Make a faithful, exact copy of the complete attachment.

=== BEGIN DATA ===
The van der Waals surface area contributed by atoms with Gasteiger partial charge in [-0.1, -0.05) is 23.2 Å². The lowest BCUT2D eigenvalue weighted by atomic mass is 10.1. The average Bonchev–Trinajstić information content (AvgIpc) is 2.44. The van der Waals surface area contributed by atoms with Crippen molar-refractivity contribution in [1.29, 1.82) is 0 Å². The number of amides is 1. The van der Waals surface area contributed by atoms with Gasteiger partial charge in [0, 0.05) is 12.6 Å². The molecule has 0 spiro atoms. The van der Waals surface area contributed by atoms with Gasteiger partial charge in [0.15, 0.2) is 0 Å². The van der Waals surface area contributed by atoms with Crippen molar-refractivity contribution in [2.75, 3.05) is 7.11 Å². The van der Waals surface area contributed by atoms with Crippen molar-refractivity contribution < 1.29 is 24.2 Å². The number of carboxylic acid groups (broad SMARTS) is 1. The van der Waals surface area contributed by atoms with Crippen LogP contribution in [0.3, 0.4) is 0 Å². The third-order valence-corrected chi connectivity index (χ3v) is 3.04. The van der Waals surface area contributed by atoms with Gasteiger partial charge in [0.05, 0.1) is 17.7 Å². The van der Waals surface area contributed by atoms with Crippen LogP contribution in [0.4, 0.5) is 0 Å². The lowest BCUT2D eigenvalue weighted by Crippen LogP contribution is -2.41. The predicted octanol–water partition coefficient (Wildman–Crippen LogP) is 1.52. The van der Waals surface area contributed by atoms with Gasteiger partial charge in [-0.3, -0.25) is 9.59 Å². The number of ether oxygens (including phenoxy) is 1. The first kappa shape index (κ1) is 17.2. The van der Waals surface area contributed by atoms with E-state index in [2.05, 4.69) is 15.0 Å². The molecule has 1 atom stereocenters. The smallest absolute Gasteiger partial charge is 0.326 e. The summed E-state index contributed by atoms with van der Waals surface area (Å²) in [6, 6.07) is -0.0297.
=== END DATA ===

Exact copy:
The van der Waals surface area contributed by atoms with Gasteiger partial charge in [-0.1, -0.05) is 23.2 Å². The lowest BCUT2D eigenvalue weighted by atomic mass is 10.1. The average Bonchev–Trinajstić information content (AvgIpc) is 2.44. The van der Waals surface area contributed by atoms with Crippen molar-refractivity contribution in [1.29, 1.82) is 0 Å². The number of amides is 1. The van der Waals surface area contributed by atoms with Gasteiger partial charge in [0, 0.05) is 12.6 Å². The molecule has 0 spiro atoms. The van der Waals surface area contributed by atoms with Gasteiger partial charge in [0.15, 0.2) is 0 Å². The van der Waals surface area contributed by atoms with Crippen molar-refractivity contribution in [2.75, 3.05) is 7.11 Å². The van der Waals surface area contributed by atoms with Crippen molar-refractivity contribution < 1.29 is 24.2 Å². The number of carboxylic acid groups (broad SMARTS) is 1. The van der Waals surface area contributed by atoms with Crippen LogP contribution in [0.3, 0.4) is 0 Å². The third-order valence-corrected chi connectivity index (χ3v) is 3.04. The van der Waals surface area contributed by atoms with Gasteiger partial charge in [0.05, 0.1) is 17.7 Å². The van der Waals surface area contributed by atoms with Crippen LogP contribution in [0.4, 0.5) is 0 Å². The lowest BCUT2D eigenvalue weighted by Crippen LogP contribution is -2.41. The predicted octanol–water partition coefficient (Wildman–Crippen LogP) is 1.52. The van der Waals surface area contributed by atoms with Gasteiger partial charge in [-0.3, -0.25) is 9.59 Å². The number of ether oxygens (including phenoxy) is 1. The first kappa shape index (κ1) is 17.2. The van der Waals surface area contributed by atoms with E-state index in [2.05, 4.69) is 15.0 Å². The molecule has 1 atom stereocenters. The smallest absolute Gasteiger partial charge is 0.326 e. The summed E-state index contributed by atoms with van der Waals surface area (Å²) in [6, 6.07) is -0.0297.